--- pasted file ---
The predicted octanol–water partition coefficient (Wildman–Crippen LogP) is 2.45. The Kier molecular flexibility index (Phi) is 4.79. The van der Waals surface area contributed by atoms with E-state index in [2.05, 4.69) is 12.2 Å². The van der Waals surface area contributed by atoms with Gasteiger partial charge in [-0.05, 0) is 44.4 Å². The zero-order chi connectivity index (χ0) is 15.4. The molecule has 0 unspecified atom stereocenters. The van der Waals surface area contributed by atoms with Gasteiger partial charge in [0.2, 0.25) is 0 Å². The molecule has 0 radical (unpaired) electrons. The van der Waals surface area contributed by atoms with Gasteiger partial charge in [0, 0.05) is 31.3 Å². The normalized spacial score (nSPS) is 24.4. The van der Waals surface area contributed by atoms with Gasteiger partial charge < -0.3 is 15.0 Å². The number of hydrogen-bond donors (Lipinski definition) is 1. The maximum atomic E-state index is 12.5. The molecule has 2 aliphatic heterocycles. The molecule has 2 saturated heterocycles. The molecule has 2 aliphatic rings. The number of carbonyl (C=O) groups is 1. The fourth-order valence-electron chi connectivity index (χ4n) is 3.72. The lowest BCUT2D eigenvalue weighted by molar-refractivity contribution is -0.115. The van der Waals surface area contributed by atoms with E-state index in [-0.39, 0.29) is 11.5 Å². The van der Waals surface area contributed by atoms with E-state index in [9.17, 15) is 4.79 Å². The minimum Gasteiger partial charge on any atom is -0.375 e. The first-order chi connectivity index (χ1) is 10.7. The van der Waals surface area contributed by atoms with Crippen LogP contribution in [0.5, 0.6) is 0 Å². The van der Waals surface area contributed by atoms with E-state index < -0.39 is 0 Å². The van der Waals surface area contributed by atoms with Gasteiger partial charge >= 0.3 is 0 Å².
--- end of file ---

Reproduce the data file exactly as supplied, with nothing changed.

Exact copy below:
The predicted octanol–water partition coefficient (Wildman–Crippen LogP) is 2.45. The Kier molecular flexibility index (Phi) is 4.79. The van der Waals surface area contributed by atoms with E-state index in [2.05, 4.69) is 12.2 Å². The van der Waals surface area contributed by atoms with Gasteiger partial charge in [-0.05, 0) is 44.4 Å². The zero-order chi connectivity index (χ0) is 15.4. The molecule has 0 unspecified atom stereocenters. The van der Waals surface area contributed by atoms with Gasteiger partial charge in [0.2, 0.25) is 0 Å². The molecule has 0 radical (unpaired) electrons. The van der Waals surface area contributed by atoms with Gasteiger partial charge in [0, 0.05) is 31.3 Å². The normalized spacial score (nSPS) is 24.4. The van der Waals surface area contributed by atoms with Gasteiger partial charge < -0.3 is 15.0 Å². The number of hydrogen-bond donors (Lipinski definition) is 1. The maximum atomic E-state index is 12.5. The molecule has 2 aliphatic heterocycles. The molecule has 2 saturated heterocycles. The molecule has 2 aliphatic rings. The number of carbonyl (C=O) groups is 1. The fourth-order valence-electron chi connectivity index (χ4n) is 3.72. The lowest BCUT2D eigenvalue weighted by molar-refractivity contribution is -0.115. The van der Waals surface area contributed by atoms with E-state index in [-0.39, 0.29) is 11.5 Å². The van der Waals surface area contributed by atoms with E-state index in [9.17, 15) is 4.79 Å². The minimum Gasteiger partial charge on any atom is -0.375 e. The first-order chi connectivity index (χ1) is 10.7. The van der Waals surface area contributed by atoms with Crippen LogP contribution in [0.5, 0.6) is 0 Å². The van der Waals surface area contributed by atoms with E-state index < -0.39 is 0 Å². The van der Waals surface area contributed by atoms with Gasteiger partial charge >= 0.3 is 0 Å².